“Notions of competition accompany this fetishization of the hero.” - the artist
My work conveys a grandiose narrative that operates analogously to ancient legends. The focus on heroism provides an entry point to the cult of masculinity. The hero is the perfect example of humanity in terms of both strength and beauty. Echoing these classic forms, my work highlights the impossibility of obtaining this otherworldly level of perfection. Notions of competition accompany this fetishization of the hero.
It is visually emphasized through grid and square structures- allusions to game boards, checkered flags, and pixels. This evokes associations with the early days of computer imagery. Strangely flat yet slightly three-dimensional graphics reference the onset of the digital age; this arouses persistent and intoxicating feelings of nostalgia.
Through these images I construct portals to a mythical dimension. They are not necessarily accessible to the viewer, but serve as evidence of an idyllic paradise. The squares and lines deliberately eliminate parts of the landscape as if a visual representation of an unclear memory. Color gradients act as surrogates for tropical settings, sunsets, and seascapes. They serve as postcards from an archaic journey that may or may not have been experienced.
The core of my conceptual practice concerns itself with notions of intimacy. Longing and desire are among the most common tropes illustrated in ancient mythology. Each work serves as a visual manifestation of an imprisoning emotional state, ending in either triumph or pain. The powerful, godly bodies are depicted in a way to reveal their more vulnerable, melancholic and human side. The paintings dismantle our society’s disaffinity towards male intimacy and celebrate a tender masculinity.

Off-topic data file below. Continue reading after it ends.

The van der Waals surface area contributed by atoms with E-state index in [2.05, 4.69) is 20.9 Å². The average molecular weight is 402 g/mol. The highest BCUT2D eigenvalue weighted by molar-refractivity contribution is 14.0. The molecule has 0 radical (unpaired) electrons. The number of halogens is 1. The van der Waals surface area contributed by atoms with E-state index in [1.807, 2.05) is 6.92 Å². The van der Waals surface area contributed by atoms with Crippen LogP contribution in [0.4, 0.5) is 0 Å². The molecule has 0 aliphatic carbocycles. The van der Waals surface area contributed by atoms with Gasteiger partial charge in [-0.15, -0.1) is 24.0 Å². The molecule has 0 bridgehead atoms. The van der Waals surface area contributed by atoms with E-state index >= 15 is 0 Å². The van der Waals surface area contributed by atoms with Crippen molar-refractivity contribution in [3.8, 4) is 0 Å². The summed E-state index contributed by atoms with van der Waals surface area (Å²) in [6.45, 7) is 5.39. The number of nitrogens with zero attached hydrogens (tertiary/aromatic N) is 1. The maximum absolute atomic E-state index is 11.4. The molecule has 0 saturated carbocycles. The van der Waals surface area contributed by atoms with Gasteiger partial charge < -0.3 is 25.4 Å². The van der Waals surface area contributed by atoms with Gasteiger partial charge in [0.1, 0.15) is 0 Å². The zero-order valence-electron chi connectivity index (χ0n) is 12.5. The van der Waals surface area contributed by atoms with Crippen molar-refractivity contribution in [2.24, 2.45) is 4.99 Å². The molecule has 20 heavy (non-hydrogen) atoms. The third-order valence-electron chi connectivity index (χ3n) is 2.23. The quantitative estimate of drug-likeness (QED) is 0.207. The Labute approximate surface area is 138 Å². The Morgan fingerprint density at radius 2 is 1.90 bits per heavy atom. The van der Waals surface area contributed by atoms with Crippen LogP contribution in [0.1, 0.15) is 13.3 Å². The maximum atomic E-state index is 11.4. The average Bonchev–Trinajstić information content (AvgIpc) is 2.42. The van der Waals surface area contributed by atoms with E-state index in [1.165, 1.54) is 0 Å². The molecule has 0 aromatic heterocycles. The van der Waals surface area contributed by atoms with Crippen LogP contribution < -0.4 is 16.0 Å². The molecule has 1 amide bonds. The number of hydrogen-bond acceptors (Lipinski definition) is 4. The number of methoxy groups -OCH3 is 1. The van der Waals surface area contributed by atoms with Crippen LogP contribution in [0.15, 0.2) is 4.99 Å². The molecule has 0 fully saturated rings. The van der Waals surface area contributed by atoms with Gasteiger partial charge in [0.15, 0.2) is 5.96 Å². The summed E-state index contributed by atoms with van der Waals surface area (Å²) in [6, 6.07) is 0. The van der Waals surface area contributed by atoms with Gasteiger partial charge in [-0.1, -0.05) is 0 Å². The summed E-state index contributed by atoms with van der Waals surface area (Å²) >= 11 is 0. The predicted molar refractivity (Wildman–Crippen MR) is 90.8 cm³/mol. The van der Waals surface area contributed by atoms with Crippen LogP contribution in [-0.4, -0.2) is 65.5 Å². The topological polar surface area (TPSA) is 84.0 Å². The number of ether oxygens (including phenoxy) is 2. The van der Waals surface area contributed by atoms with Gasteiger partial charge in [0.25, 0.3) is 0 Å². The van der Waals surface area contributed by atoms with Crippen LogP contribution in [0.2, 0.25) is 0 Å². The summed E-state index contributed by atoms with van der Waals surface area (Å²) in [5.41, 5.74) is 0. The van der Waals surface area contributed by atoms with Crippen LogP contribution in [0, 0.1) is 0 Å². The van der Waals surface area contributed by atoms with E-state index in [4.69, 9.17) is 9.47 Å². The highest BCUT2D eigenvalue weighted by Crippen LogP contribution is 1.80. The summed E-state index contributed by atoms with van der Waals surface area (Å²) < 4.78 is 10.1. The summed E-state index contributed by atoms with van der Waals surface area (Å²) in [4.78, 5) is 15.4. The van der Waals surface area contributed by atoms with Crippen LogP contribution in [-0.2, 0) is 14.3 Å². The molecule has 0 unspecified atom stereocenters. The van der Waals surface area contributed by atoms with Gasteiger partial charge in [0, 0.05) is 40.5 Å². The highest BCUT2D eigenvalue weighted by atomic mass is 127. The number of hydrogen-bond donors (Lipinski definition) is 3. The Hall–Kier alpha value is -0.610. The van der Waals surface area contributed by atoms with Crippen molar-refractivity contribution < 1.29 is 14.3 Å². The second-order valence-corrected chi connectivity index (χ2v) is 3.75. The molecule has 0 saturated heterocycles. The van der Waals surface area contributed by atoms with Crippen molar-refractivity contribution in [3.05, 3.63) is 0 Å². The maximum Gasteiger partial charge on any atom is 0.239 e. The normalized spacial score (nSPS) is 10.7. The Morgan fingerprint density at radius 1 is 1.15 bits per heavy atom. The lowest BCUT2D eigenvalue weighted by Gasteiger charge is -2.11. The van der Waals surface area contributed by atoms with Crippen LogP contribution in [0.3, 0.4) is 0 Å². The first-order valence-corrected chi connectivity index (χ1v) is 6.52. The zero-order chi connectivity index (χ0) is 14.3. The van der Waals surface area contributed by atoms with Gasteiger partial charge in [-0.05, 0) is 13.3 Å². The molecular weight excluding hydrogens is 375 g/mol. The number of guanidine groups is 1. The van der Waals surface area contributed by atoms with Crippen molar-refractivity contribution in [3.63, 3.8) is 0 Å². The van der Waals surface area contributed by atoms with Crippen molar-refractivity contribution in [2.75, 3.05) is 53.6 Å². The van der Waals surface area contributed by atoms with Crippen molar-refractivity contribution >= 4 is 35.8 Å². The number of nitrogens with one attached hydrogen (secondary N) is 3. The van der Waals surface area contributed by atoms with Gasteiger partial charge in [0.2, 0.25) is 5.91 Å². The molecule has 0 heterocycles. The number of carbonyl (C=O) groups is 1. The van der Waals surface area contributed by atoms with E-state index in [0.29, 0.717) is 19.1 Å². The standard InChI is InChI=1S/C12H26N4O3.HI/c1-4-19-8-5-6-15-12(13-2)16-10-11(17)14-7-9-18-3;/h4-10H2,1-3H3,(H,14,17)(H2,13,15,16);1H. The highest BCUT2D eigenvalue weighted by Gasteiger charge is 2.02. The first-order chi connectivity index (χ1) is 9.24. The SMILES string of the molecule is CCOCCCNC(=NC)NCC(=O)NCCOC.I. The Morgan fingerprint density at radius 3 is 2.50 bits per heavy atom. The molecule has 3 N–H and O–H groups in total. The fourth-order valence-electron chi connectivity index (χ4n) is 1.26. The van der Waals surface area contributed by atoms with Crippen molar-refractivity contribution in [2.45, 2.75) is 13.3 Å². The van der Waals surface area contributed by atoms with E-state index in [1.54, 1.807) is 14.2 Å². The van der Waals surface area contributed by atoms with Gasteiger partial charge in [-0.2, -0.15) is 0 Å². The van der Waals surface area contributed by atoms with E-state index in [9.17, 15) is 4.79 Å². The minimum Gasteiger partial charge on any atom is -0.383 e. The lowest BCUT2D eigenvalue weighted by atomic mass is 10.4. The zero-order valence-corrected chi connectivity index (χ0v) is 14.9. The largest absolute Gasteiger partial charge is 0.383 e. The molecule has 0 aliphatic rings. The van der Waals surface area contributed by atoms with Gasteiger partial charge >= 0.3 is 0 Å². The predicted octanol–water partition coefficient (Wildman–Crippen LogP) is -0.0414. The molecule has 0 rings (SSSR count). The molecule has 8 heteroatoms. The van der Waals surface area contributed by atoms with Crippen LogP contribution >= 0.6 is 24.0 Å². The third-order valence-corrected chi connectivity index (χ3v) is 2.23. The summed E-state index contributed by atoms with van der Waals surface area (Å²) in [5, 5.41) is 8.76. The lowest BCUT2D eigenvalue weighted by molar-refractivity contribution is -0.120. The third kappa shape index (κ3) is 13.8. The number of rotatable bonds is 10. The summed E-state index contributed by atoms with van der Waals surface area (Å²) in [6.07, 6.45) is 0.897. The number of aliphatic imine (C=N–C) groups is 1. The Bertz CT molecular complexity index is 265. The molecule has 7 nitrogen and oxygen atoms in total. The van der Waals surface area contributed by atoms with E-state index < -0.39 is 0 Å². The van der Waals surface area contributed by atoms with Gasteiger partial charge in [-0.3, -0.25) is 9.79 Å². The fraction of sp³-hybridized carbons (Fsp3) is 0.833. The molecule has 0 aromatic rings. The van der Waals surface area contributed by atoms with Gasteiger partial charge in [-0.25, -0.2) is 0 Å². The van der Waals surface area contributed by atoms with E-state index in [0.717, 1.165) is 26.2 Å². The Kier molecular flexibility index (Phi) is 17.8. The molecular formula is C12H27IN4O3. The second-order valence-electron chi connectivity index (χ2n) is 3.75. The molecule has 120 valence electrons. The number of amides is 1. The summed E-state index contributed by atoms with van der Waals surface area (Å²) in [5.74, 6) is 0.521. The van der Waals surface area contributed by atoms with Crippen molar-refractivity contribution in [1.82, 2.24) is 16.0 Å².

A crucial element of this narrative is the focus on melodrama. Mass consumption of drama, from ancient tragedies to modern pop music is a fundamental aspect of cultural experience. Times may change but humanity will consistently face the same trials and tribulations. I navigate these various systems and social structures in order to tell queer, often untold, stories.
About the artist:
Paul Anagnostopoulos is an artist working in a variety of media, primarily drawing and painting. He was born 1991 in Long Island, NY and works in NY, NY. He graduated Summa Cum Laude from New York University in 2013 with a BFA concentrating in Drawing and Printmaking. He interned at the Peggy Guggenheim Collection in Venice during the 2013 Biennale and gave lectures and private tours, during which he became a guest contributor for The Boulevardiers. During 2014, Paul was a resident and exhibiting artist of the Rancho Paradiso Residency in Joshua Tree, CA and the Akumal International Artist Residency in Mexico. During 2015, he began as Marlborough Chelsea's archivist, curated several pop-up exhibitions in Huntington, NY, and completed the Copy Shop Residency at Endless Editions in NY. In 2016, Paul was an exhibiting artist in residence at the SÍM Residency in Reykjavík, Iceland; the Wassaic Project in Hudson Valley, NY; AIAR in Guanajuato, Mexico; the Vermont Studio Center in Johnson, Vermont; Brooklyn Art Space & Trestle Gallery in Brooklyn, NY. In 2017, he completed a residency at the Hafnarborg Museum in Iceland. His first solo exhibition, Holding Out For A Hero, was presented in 2018 at GoggleWorks Center for the Arts in Reading, PA. That same year he worked for the artist Sean Scully and completed the Maple Terrace Residency Program in Brooklyn, NY. Paul’s upcoming solo exhibition will take place in January 2020 at the Leslie-Lohman Project Space in NY, NY.
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